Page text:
City engineers have whittled down the options for the Belmont Bridge replacement project to two resolutions for Charlottesville’s City Council to consider Monday night: endorsement of a $17.2 million design less than half the length of the current span, or scrapping all four concepts now in the running and return to the drawing board.
The engineers are recommending the shorter replacement — 205 feet instead of the 440-foot span now standing — as the most responsible use of public funds available to the city, according to a staff report.
“We believe this option addresses the community desires for an enhanced bridge,” the report states. “We also believe this option is cost effective and provides an improved connection to neighborhoods on both sides.”
Councilor Kathy Galvin proposed the second resolution, which calls for new architects to step in with orders to consider the advice of city residents when drawing up a re-imagined span. She acknowledged this would mean further delaying work on the bridge, which has needed either to be extensively repaired or replaced since inspectors discovered crumbling concrete and rust eating through steel beams in 2003.
The process that produced the current designs pitted residents against each other in competition for their favorite design when they should have joined together for the good of the city, Galvin has said. Engineers solicited ideas from throughout the community, but the design process failed to be a true collaborative effort, she said.
“A bridge should connect the community,” she said previously. “It shouldn’t be a wall that divides.”
But Councilor Kristin Szakos argues that such a move would place the project too far back in the process.
“I think it adds both cost and time to the project,” she said.
Instead, Szakos said she wants to bring in another design firm to add an aesthetic flair to the existing bridge replacement options and to make them more accessible to pedestrians and bicyclists.
In all, three bridge designs and an underpass are up for council consideration, and estimated project costs run from $15.7 million to $27.4 million.
The low estimate is for a straight bridge replacement plan from Norfolk-based MMM Design, but it was dismissed by the community as less than imaginative, leading to the other designs.
Next in line is the shorter bridge version, drawn up by MMM Design and dubbed the “enhanced” replacement, which city engineers say will offer the most space for pedestrians and bicyclists. It is the design city staff recommends to council.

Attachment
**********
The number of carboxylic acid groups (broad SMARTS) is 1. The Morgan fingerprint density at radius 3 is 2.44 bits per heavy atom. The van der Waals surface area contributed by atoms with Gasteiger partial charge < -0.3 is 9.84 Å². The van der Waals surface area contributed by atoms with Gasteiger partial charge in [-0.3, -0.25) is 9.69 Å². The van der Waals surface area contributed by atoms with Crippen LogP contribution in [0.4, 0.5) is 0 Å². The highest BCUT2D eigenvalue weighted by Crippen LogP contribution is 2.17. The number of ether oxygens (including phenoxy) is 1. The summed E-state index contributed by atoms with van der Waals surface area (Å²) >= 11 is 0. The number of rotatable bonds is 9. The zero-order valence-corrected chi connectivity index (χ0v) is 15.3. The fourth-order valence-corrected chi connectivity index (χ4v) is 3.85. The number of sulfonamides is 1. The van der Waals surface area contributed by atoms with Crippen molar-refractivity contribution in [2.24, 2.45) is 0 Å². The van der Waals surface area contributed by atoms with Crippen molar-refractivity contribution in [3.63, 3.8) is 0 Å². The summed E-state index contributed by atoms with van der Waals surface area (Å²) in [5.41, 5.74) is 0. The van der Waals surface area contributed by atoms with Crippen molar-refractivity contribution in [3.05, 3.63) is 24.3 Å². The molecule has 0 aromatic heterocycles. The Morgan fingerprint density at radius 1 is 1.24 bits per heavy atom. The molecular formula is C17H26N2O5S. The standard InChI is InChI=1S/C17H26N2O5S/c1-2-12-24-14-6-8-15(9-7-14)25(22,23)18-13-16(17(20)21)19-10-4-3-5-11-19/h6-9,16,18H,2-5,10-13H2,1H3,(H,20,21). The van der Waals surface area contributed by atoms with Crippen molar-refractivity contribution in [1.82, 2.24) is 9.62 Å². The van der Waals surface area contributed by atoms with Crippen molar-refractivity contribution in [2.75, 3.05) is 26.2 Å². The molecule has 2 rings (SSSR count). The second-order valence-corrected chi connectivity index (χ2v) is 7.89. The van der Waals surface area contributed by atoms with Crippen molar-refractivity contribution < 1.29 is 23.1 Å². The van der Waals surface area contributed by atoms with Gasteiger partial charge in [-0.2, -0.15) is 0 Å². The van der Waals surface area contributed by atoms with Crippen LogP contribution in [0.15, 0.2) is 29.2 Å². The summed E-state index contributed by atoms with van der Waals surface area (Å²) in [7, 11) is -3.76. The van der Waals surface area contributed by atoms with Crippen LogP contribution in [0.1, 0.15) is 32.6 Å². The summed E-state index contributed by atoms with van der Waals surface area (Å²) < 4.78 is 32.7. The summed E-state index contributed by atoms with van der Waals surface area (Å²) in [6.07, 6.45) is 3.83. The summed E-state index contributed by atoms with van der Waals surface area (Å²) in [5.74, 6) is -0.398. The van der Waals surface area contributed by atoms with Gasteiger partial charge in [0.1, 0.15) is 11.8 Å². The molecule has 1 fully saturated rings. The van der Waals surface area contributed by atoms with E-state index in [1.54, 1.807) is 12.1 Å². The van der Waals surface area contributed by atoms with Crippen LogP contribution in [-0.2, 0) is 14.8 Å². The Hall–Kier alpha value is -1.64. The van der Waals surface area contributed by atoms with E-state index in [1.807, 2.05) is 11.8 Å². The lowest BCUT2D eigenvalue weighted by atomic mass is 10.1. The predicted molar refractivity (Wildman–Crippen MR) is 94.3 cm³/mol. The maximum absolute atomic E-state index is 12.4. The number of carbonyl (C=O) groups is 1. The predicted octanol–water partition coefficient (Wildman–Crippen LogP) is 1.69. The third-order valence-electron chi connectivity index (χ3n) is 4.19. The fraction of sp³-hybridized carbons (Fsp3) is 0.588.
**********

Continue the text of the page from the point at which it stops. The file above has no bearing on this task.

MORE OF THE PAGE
There is also a design for a bridge that is also shorter than the current span in place but calls for a steel arch to give it the appearance of a classic bridge. The plan, also conceived by MMM Design, carries a cost estimate of $18.8 million.
The underpass, conceived by the firm Siteworks Studios and architect Jim Rounsevell, does away with the Belmont Bridge and instead runs Avon Street beneath three new spans carrying the railroad tracks and two other streets. This design comes with the priciest estimate, $27.4 million.
Because the underpass design includes very little space to walk or bike through, blueprints call for a pedestrian bridge that leads to the nTelos Wireless Pavilion. This addition carries an estimated construction cost of $3.5 million.
By late May, the state Commonwealth Transportation Board had $14.46 million in federal and state grants set aside to help replace the current bridge.
The amount of available money since has dropped by $2.36 million, leaving Charlottesville with $12.1 million to work with, said local Virginia Department or Transportation spokesman Lou Hatter. State transportation officials reviewing the money budgeted for the city-owned Belmont Bridge recently found that some of it included funds allocated for state roads and infrastructure.
Councilor Bob Fenwick, who initially championed the idea of repairing the Belmont Bridge rather than building a new one, is now considering a vote for the original option of a straight replacement.
His change of heart comes after learning that the state funds already allocated for a new bridge cannot instead be used for extensive repairs. He had hoped the money could cover the cost of fixing the Belmont Bridge and five other crumbling spans in the city.
“The money from [the state] was for new construction or replacement,” Fenwick said. “I’m not willing to gamble with public money.”
City engineers warn that straying too far afield of a basic bridge-replacement could push a design into the bureaucratic grind of a new state law that sets up an evaluation, or prioritization, system to determine where to spend the limited supply of state transportation money.
Under the new measure, urban-area transportation projects will be evaluated, or prioritized, based on congestion relief, and work in rural areas will be evaluated on economic impact. Safety always comes first, officials have said.
Changing the focus from replacing the Belmont Bridge to repairing all of the city’s deficient bridges would throw the projects into the state’s new prioritization process, city engineers said in the staff report drafted for Monday's council vote.
“Staff explored this with VDOT and was told that could only happen after opening each bridge repair as a project and then having those go through the state prioritization process,” the report states.
Monday's meeting begins at 7 p.m. in City Council Chambers at City Hall.